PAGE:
Scale up the enablers of the research and innovation system

An innovation-led economy requires strong foundations. We recommend that the Government, with UKRI, should scale up the enablers of the research and innovation system, including research funding and talent.

As the UK scales up its research, development and innovation activities, the Government and devolved governments must also strengthen their foundations through investment in strategic enablers of the system. UK R&D is not only set to expand but will also transform. In response the UK must develop a larger, more adaptable and more diverse R&D workforce and be prepared to invest in emerging technologies and infrastructure.

Invest sustainably in fundamental research

The Government must invest sustainably in fundamental research. UKRI must invest more in discovery-led science across the Research Councils and, in particular, increase Quality Related research funding. This is the cornerstone of the research base and underpins business R&D and innovation. Simultaneously there is a need to invest in the UK’s R&D capital and digital infrastructure to remain at the forefront of emerging capabilities.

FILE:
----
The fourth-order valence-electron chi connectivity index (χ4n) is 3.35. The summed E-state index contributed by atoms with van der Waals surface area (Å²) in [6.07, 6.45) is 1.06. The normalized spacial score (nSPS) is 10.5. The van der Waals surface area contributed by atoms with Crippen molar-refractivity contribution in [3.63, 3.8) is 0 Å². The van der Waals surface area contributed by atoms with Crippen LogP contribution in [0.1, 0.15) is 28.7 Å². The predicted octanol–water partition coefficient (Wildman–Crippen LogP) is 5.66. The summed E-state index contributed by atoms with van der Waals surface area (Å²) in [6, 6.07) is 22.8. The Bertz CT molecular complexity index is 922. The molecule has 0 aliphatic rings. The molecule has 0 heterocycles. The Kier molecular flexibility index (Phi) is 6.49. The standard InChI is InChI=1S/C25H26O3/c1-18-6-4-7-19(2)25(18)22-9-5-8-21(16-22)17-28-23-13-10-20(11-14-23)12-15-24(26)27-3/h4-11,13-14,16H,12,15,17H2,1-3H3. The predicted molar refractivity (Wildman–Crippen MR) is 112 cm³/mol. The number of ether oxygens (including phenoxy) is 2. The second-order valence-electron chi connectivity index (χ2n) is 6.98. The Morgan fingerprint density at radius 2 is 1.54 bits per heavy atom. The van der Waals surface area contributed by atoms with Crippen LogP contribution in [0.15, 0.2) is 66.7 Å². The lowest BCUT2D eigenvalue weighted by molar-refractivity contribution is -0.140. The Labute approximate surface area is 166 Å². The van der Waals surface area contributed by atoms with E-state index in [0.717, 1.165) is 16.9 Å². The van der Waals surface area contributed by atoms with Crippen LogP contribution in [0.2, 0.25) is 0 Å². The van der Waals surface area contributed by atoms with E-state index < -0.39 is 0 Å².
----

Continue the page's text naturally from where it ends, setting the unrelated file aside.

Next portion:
Increase business-focussed R&D incentives

To mitigate the impacts of Covid-19 and stimulate R&D investment, the Government should increase business-focused R&D incentives. There is an opportunity for government to accelerate changes already in train to modernise the UK’s R&D tax credit system to include data costs and capital expenditure and also to make it easier for SMEs to access the credit system. The Government should also explore offering equivalent incentives to encourage greater corporate venturing activity. 07

R&D and innovation talent

UKRI should support universities to develop a strong and diverse pipeline of R&D and innovation talent for the future that flows in and between academia and industry. The UK does not just need more people with the right skills, but also a culture of collaboration and mobility between academia and industry. Driving forward the skills and talent needs that are a prerequisite of a R&D intensive economy is only possible if the UK fundamentally rethinks research careers. Remaining with the current system will mean that R&D will remain too siloed, homogenous, unrewarding and potentially unattractive. For the R&D Roadmap goals to be achieved, R&D careers must move to a position where they attract people of all backgrounds and experience. Developing diverse teams and thinking, through interdisciplinary work and collaboration, and attracting those from all backgrounds into research careers is central to this.